This round ended shortly after, leaving on a positive note as Driscoll-Sbar and Doherty connected about the former’s career aspirations in business and human resources. We joined the next room—with Mary Katherine Sullivan—a minute later, coming on the tailend of her round.
“Internships are a playground,” she said, before introducing herself to the new arrivals in the room. Sullivan had a really insightful philosophy around internships!
“The perfect job, the perfect internship—it doesn’t exist,” she said. “When I look for jobs, I break the listings down to figure out what I’m interested in. Which components are the right fit for me, and how will I focus on them?” She assured us of one thing: internships are short. More importantly, their short nature gives young professionals the opportunity to shop around and try new things, without a year-long time commitment. If the internship someone wants isn’t available, taking on adjacent positions can help students meet mentors and advocates, which in turn will lead to valuable references. Sullivan’s work is, in itself, fairly salient. She works in the tech startup industry, where she can help small organizations grow and develop before moving on to a new venture.
“I like startups because they’re kind of like Merrimack,” she admitted. “The feel, the vibe—the community’s very similar.” Sullivan discussed the importance of feeling known and valued in her work; this extended from her time on-campus as a student, in our intimate residential culture. When asked about discovering her passion for technology, she cited two summer internships with the MITRE Corporation in Bedford, MA. Working in the innovation lab and getting to meet other students and professionals from schools like MIT, it became clear to Sullivan that she wanted to stay in the field for good. While her passion lingered, she’s had to make some adjustments.
“I used to always be on the road. That’s been a big change,” she said. “But I’m actually liking it, in some ways. I’ve gotten to have conversations with people I’ve been trying to talk to for a long time!” Julia Tyler ’22 empathized with Sullivan, discussing her own experience with a remote internship over the summer. It led to another question: how does a company build culture right now? This felt fitting for Sullivan, who placed so much value in company culture. She admitted it was difficult, but that like many, companies everywhere were adjusting to socially-distanced, virtual environments.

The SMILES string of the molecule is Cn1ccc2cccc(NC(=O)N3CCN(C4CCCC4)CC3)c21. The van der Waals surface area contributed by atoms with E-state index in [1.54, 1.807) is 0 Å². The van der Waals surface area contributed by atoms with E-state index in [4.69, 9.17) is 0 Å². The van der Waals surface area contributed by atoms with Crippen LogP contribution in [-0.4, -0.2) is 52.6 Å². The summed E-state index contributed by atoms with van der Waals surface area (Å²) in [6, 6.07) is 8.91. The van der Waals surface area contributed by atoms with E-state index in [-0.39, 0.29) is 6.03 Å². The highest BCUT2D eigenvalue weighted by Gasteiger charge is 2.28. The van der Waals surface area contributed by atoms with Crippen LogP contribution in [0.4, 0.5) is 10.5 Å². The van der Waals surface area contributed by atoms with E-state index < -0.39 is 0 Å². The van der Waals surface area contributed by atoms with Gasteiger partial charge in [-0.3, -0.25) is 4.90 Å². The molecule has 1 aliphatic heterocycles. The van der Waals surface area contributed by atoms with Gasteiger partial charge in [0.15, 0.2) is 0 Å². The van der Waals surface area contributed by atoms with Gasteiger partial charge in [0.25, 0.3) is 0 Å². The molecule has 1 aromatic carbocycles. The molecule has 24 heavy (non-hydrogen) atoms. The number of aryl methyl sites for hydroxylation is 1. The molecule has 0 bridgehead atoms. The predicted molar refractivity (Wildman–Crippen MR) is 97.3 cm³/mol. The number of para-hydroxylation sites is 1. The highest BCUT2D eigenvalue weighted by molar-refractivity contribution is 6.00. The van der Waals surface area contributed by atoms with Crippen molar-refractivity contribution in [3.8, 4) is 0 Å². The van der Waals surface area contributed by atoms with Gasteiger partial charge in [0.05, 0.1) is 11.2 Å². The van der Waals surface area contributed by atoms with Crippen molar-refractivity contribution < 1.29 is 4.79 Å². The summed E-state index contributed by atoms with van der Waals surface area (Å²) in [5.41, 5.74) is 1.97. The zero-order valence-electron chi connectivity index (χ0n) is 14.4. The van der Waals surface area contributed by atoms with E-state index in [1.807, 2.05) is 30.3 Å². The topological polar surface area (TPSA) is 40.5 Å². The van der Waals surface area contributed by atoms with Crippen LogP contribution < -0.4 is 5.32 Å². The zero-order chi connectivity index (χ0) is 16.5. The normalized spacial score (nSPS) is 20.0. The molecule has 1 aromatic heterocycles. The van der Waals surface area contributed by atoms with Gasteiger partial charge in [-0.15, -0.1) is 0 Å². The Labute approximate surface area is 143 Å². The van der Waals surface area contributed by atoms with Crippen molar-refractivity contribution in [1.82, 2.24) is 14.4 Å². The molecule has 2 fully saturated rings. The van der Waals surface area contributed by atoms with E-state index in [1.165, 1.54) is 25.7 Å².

Emily Hawley ’22 had a compelling question about our new virtual environment, though: how do college students make it work? With many residential students having roommates, and common spaces becoming less available due to safety guidelines, dorm-room interviews can be a tricky topic. In particular, Hawley was concerned about being able to find a position right out of college. But Sullivan’s answer was simple: communicate!
“I live with my sister,” she said. “We needed to figure out how to make things work with us both there! We found ways to do that—she’d put on headphones when I was on the phone doing my thing, and solutions like that.” She hesitated for a moment, before addressing Hawley’s concern about the job search.
“I used to always be networking—at conferences, I’d see so many people, and I’d get to know them. There was a lot of room to explore,” Sullivan said. But while in-person meetings and conferences aren’t happening, there’s still room to network. We were all in a virtual space together, and it seemed like the students in attendance all found at least one company rep or alum to connect with on a personal level. We were encouraged to continue the conversations we’d had on LinkedIn. With that, the morning’s event began to wrap up.
As students filed out, new connections in virtual hands, I asked our business career advisor, Morgan Phipps, for her closing thoughts on the day.
“When I was a student here, I wish I’d gone to more events like this—it’s different at Merrimack, because networking, career development, it’s a part of the campus culture,” she said. “There’s a full cycle—students come to these events, they gain something valuable, become alumni, and then they return over the years to help with these events from a different perspective.” With any luck, we’ll see the same cycle with the Class of 2021 and 2022, returning after graduation to discuss their own career journeys—and to influence the rising classes for years to come.
Are you ready to secure an internship or employment for the fall and beyond? The O’Brien Center for Career Development is here to help you! Visit Handshake today to search for open opportunities, meet with your career advisor, and more.